When schools fail to provide enough support for students, the social, emotional and behavioral challenges that often come along with learning and attention issues can lead to serious consequences. These include social isolation, disproportionate disciplinary rates and an increased likelihood of skipping school, dropping out and becoming involved with the criminal justice system.
Nearly 1 in 5 students (19%) with IEPs miss three or more weeks of school each year, compared to about 1 in 8 students (13%) without IEPs. School aversion and chronic absenteeism can be a sign of unidentified or inadequately addressed learning and attention issues.
Students with disabilities are more than twice as likely to be suspended as students without disabilities, and the loss of instructional time increases the risk of repeating a grade and dropping out. In 2013-2014, 65% of all special education disciplinary removals involved students with SLD or OHI. Many removals are made at the discretion of school officials.
In 2013–2014, 18.1% of students with SLD and 17.6% of students with OHI dropped out, nearly three times the rate of all students (6.5%). In a national longitudinal survey, the most common reason students with SLD gave for dropping out was that they disliked school.
Failure to address learning and attention issues too often leads to students being incarcerated, which further disrupts their education and contributes to high dropout and recidivism rates. Some studies indicate a third or more of incarcerated youth have learning disabilities, and an even greater proportion may show signs of ADHD. Inadequate instruction while incarcerated or inadequate support upon reentering school helps explain why more than a quarter of reentering students drop out within six months, and nearly half return to confinement within three years.
More schools and mentoring programs are incorporating social and emotional learning (SEL) into their curricula. SEL may be especially beneficial for students with learning and attention issues because it helps them understand their strengths and needs. But schools should be prepared to provide targeted SEL supports to help students who struggle with self-reflection and self-regulation.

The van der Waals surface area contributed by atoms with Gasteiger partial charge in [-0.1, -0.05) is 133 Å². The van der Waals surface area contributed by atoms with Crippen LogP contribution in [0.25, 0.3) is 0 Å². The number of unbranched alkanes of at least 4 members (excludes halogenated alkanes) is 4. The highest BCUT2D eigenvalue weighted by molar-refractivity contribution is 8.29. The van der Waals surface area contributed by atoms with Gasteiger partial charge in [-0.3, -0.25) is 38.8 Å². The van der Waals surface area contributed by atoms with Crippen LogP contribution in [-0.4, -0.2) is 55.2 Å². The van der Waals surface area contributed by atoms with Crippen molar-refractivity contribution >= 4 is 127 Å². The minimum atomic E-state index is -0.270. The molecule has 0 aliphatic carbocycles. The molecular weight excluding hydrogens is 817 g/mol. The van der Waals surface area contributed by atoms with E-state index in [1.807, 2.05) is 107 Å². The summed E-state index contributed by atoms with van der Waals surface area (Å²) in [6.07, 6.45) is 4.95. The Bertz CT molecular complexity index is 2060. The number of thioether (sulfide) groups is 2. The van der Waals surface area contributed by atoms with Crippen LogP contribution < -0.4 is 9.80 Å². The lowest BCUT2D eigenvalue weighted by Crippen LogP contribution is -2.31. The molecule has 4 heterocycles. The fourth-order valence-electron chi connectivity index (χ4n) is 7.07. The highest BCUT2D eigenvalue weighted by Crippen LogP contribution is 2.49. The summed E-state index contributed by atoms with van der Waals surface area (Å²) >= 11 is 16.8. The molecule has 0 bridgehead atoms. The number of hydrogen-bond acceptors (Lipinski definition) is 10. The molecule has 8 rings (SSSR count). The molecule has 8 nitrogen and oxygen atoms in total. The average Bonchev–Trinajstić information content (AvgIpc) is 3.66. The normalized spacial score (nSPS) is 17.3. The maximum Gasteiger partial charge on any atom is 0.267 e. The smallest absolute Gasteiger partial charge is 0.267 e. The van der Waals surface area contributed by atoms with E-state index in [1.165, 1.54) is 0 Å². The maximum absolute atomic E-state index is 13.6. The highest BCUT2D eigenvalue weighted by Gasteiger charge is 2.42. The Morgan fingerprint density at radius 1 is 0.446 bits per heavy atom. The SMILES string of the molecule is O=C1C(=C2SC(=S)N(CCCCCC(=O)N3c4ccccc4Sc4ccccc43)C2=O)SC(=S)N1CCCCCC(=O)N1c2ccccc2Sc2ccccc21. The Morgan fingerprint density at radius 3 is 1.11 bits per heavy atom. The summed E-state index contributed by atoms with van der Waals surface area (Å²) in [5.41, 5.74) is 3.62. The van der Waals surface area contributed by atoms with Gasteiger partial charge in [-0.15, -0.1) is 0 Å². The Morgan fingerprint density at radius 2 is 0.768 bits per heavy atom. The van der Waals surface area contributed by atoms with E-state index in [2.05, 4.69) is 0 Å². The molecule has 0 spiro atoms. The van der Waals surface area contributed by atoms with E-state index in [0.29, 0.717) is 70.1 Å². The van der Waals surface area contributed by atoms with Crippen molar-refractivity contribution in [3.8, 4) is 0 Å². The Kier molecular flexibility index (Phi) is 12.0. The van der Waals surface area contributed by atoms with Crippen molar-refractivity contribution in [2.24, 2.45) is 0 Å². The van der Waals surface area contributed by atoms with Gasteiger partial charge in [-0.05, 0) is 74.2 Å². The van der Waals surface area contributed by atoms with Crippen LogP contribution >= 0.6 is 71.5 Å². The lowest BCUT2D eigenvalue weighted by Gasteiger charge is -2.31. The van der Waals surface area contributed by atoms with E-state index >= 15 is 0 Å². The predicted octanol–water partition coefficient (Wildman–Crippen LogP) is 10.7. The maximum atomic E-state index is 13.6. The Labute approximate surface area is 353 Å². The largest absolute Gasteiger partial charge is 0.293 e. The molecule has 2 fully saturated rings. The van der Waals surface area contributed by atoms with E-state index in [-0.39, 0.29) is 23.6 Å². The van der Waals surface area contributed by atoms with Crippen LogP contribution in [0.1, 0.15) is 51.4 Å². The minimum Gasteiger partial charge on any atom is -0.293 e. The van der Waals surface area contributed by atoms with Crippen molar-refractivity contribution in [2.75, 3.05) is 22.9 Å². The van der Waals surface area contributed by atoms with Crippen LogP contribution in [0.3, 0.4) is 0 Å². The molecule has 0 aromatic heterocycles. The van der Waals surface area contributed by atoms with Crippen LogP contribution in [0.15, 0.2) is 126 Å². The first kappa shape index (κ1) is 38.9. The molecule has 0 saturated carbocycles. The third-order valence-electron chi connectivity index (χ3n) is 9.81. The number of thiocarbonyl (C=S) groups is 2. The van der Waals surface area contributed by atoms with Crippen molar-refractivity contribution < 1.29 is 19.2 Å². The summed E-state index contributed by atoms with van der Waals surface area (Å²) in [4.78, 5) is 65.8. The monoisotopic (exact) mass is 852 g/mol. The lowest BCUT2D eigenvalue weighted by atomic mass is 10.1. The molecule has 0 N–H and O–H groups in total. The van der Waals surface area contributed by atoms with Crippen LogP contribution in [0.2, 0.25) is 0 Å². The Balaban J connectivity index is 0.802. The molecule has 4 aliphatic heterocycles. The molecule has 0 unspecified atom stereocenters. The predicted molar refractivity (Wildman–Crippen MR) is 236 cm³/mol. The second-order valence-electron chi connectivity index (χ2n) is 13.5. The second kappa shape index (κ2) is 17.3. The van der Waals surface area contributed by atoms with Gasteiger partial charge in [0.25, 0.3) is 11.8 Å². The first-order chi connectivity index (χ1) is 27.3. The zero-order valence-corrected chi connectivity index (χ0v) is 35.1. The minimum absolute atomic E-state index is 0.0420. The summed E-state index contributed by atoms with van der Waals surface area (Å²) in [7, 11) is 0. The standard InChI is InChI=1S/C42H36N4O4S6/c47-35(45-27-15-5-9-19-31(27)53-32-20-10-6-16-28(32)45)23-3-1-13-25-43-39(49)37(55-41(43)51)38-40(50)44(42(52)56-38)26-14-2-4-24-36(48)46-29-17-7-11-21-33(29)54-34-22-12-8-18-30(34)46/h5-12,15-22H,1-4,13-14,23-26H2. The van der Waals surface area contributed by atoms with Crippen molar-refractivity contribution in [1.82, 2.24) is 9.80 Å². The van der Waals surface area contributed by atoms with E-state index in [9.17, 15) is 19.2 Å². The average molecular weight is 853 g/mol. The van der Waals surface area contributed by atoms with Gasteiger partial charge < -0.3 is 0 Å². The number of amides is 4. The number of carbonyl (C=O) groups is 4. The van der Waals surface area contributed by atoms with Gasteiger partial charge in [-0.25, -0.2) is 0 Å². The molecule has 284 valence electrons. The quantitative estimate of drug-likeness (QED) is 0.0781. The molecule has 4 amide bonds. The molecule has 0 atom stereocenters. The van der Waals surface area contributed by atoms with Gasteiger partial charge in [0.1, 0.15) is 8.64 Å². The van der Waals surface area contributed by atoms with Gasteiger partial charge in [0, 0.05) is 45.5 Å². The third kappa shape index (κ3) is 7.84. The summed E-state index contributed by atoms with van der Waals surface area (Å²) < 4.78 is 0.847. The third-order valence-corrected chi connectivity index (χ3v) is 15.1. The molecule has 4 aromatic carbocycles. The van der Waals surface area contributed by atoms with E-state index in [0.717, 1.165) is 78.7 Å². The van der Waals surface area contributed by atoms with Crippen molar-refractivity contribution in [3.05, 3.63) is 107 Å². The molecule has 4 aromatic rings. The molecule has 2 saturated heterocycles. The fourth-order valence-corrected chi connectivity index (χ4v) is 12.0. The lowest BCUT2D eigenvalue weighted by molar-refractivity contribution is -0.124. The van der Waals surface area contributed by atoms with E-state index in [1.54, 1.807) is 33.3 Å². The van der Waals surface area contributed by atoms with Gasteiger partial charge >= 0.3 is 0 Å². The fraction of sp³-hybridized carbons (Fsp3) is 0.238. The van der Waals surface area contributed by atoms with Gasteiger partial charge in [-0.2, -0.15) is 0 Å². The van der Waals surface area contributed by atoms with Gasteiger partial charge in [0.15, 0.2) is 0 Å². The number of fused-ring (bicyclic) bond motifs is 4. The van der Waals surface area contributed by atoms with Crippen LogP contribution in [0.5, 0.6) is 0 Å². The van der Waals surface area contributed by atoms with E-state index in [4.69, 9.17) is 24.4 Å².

Equity in IDEA regulations issued in 2016 aim to reduce disproportionate identification and disciplinary rates among students of color with disabilities by requiring states to use a standard approach to compare racial and ethnic groups. The regulations also provide funding that districts can use to address disproportionality.
Early warning systems use data on attendance, disciplinary incidents, and coursework to identify students at risk of dropping out, provide more effective interventions and keep students on track to graduate.
Collaboration among schools, healthcare professionals, and judges is critical to preventing juvenile justice involvement and addressing the factors that may lead to delinquency. Diversion programs—which offer screening, services, and family supports—may be particularly helpful to students with learning and attention issues who are already struggling academically, socially and emotionally.
Lena McKnight, a youth advocate who is about to graduate from college, describes in this video what led her to drop out of high school at 15 and what helped her get her GED.
Eye to Eye, a nonprofit that offers mentoring for and by students with learning and attention issues, helps participants develop self-esteem and self-advocacy.